Racist names, Racist Places

by Special Correspondent Jessica Yee

Savage. Squaw. Indian. Would we all agree that these are immensely derogatory names that should not be, in this day and age, still used to geographically locate places? Or even people, for that matter?

From the varying answers I’ve received when posing this question, it all really depends on who you ask and what it’s for. Percie Sacobie from the Maliseet Nation in New Brunswick, is currently lobbying the city council of St. Mary’s to change the name of “Savage Island”, located seven kilometres west of Fredericton, to something less demeaning to the Wolastoqiyik people.

He went to city council with historical documentation of its origin, and the full support of the Maliseet chiefs from Oromocto, Kingsclear, Tobique, Woodstock, Madawaska and St. Mary’s First Nations, only to be told that he has to submit some sort of formal application process, and maybe, just maybe, they might consider changing it.

The Wolastoqiyik people are recorded to have used Indian (as it’s locally referred to) or Savage Island as far back as 1762, when Surveyor General Charles Morris described it as “a place where the Maliseets held their annual council.” It was a place where disputes were settled and hunting grounds allotted to each family before they began their summer hunts.

Percie Sacobie is suggesting the island’s name be changed to “Eqpahak Island”, which means “at head of tide on river or inlet.”

This is quite a similar story to a recent number of name change requests, or challenges to the history of the seemingly racist names places have been given. In December 2000, the province of British Columbia passed legislation that removed the word “Squaw” from all public establishments where the word is used. Although the act of carrying out this legislation has been less than desirable, British Columbia followed suit from Saskatchewan, Alberta, Prince Edward Island and the Yukon, as well as a number of U.S. states who also passed similar legislation.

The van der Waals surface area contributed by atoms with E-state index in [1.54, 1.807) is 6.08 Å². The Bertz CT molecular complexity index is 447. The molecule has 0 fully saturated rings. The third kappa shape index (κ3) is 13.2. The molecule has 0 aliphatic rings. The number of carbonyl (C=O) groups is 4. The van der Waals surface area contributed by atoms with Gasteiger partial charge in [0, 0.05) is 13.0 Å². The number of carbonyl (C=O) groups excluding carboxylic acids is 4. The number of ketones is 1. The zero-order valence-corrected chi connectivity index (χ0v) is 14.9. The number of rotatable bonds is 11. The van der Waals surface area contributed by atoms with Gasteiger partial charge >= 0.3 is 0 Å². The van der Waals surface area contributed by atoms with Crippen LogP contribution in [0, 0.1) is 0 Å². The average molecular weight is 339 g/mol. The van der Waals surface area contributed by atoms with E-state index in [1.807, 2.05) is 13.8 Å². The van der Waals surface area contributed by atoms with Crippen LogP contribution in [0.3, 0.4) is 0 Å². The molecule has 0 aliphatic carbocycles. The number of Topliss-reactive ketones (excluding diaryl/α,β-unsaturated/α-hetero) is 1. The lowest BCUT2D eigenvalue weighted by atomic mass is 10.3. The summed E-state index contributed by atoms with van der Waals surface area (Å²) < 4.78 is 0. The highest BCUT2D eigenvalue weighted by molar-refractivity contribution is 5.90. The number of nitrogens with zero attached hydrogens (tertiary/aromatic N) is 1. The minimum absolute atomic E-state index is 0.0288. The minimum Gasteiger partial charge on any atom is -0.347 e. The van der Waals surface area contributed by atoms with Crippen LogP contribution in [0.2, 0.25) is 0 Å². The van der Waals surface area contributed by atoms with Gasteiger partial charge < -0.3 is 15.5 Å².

Yet there are some people who contest that “squaw” isn’t even an offensive word. They claim that this was an honorable word for women, before it was twisted around to mean something racist and degrading by the colonizers. Even if the word were ever to be reclaimed, it has certainly been tainted for good by its misuse.

Now take the word “Indian” for example. Although we’re not from India, although Columbus seriously got it wrong, and although many of our communities are starting to reassert their ancestral language rights, we still use it. This is an ongoing, decades-old word battle with folks from all across Turtle Island, many who say we’ve got “bigger” problems to worry about than what we’re being called, and that we’ve been using it for so long anyways, what’s the problem with it? (And yes I know that “Native” is also tumultuous word territory). In Canada, we have begun to use First Nations and Aboriginal, although depending on who you ask, even this isn’t cutting it, particularly the word “Aboriginal” since by government standards, it’s an assimilative term used to meld First Nations, Inuit, and Métis into one Indigenous funding pot, while one of us is bound to continuously lose out on getting culturally competent services.

If you asked me, naming is in fact important, but the language we are using is an even more troubling situation to assess. According to UNESCO, approximately 600 languages have disappeared in the last century and they continue to disappear at a rate of one language every two weeks. Up to 90 percent of the world’s languages are likely to disappear before the end of this century if current trends are allowed to continue. Within Canada and the United States, there are more than 750 First Nations with hundreds more languages and dialects, yet there is no official federal language in the US, and only English and French in Canada. Recent reports have also said that Cree, Ojibway, and Inuktitut are the three Aboriginal languages considered to survive right now in Canada.